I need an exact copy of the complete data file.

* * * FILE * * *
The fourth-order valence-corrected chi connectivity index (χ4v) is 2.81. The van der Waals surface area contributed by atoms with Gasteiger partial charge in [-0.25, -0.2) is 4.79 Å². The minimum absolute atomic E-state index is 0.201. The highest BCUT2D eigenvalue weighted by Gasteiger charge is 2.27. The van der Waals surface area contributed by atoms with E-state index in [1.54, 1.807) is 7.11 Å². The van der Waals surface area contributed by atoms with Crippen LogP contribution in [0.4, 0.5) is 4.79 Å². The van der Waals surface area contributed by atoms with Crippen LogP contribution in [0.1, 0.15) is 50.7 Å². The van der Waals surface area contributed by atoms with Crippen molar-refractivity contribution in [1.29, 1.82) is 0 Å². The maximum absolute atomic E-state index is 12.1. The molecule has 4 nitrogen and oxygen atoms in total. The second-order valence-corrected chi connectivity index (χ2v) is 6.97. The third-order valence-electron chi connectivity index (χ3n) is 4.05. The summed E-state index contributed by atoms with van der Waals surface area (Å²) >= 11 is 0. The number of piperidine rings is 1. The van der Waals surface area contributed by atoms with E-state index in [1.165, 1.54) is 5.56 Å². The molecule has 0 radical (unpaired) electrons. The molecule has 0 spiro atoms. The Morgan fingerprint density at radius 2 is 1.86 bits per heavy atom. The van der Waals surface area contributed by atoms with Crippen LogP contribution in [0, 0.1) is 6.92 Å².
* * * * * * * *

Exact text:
The fourth-order valence-corrected chi connectivity index (χ4v) is 2.81. The van der Waals surface area contributed by atoms with Gasteiger partial charge in [-0.25, -0.2) is 4.79 Å². The minimum absolute atomic E-state index is 0.201. The highest BCUT2D eigenvalue weighted by Gasteiger charge is 2.27. The van der Waals surface area contributed by atoms with E-state index in [1.54, 1.807) is 7.11 Å². The van der Waals surface area contributed by atoms with Crippen LogP contribution in [0.4, 0.5) is 4.79 Å². The van der Waals surface area contributed by atoms with Crippen LogP contribution in [0.1, 0.15) is 50.7 Å². The van der Waals surface area contributed by atoms with Crippen molar-refractivity contribution in [1.29, 1.82) is 0 Å². The maximum absolute atomic E-state index is 12.1. The molecule has 4 nitrogen and oxygen atoms in total. The second-order valence-corrected chi connectivity index (χ2v) is 6.97. The third-order valence-electron chi connectivity index (χ3n) is 4.05. The summed E-state index contributed by atoms with van der Waals surface area (Å²) >= 11 is 0. The number of piperidine rings is 1. The van der Waals surface area contributed by atoms with E-state index in [1.165, 1.54) is 5.56 Å². The molecule has 0 radical (unpaired) electrons. The molecule has 0 spiro atoms. The Morgan fingerprint density at radius 2 is 1.86 bits per heavy atom. The van der Waals surface area contributed by atoms with Crippen LogP contribution in [0, 0.1) is 6.92 Å².